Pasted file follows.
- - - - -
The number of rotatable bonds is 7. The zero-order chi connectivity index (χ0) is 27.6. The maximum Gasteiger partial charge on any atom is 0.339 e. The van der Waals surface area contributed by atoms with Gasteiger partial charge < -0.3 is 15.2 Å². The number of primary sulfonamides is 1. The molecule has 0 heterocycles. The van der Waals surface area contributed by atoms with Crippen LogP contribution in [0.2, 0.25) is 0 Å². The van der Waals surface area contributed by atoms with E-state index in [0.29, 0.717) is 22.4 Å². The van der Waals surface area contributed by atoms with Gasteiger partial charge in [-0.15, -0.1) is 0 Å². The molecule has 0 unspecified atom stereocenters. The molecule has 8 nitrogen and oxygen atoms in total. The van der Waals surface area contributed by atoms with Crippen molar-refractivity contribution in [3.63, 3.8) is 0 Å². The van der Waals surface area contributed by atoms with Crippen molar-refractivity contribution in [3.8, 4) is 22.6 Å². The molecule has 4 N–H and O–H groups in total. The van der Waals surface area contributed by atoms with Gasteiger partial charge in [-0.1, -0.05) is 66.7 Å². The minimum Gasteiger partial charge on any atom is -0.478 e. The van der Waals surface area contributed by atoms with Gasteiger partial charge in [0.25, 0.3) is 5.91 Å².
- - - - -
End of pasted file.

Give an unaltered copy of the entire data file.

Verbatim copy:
The number of rotatable bonds is 7. The zero-order chi connectivity index (χ0) is 27.6. The maximum Gasteiger partial charge on any atom is 0.339 e. The van der Waals surface area contributed by atoms with Gasteiger partial charge < -0.3 is 15.2 Å². The number of primary sulfonamides is 1. The molecule has 0 heterocycles. The van der Waals surface area contributed by atoms with Crippen LogP contribution in [0.2, 0.25) is 0 Å². The van der Waals surface area contributed by atoms with E-state index in [0.29, 0.717) is 22.4 Å². The van der Waals surface area contributed by atoms with Gasteiger partial charge in [-0.15, -0.1) is 0 Å². The molecule has 0 unspecified atom stereocenters. The molecule has 8 nitrogen and oxygen atoms in total. The van der Waals surface area contributed by atoms with Crippen molar-refractivity contribution in [3.63, 3.8) is 0 Å². The van der Waals surface area contributed by atoms with Crippen molar-refractivity contribution in [3.8, 4) is 22.6 Å². The molecule has 4 N–H and O–H groups in total. The van der Waals surface area contributed by atoms with Gasteiger partial charge in [-0.1, -0.05) is 66.7 Å². The minimum Gasteiger partial charge on any atom is -0.478 e. The van der Waals surface area contributed by atoms with Gasteiger partial charge in [0.25, 0.3) is 5.91 Å².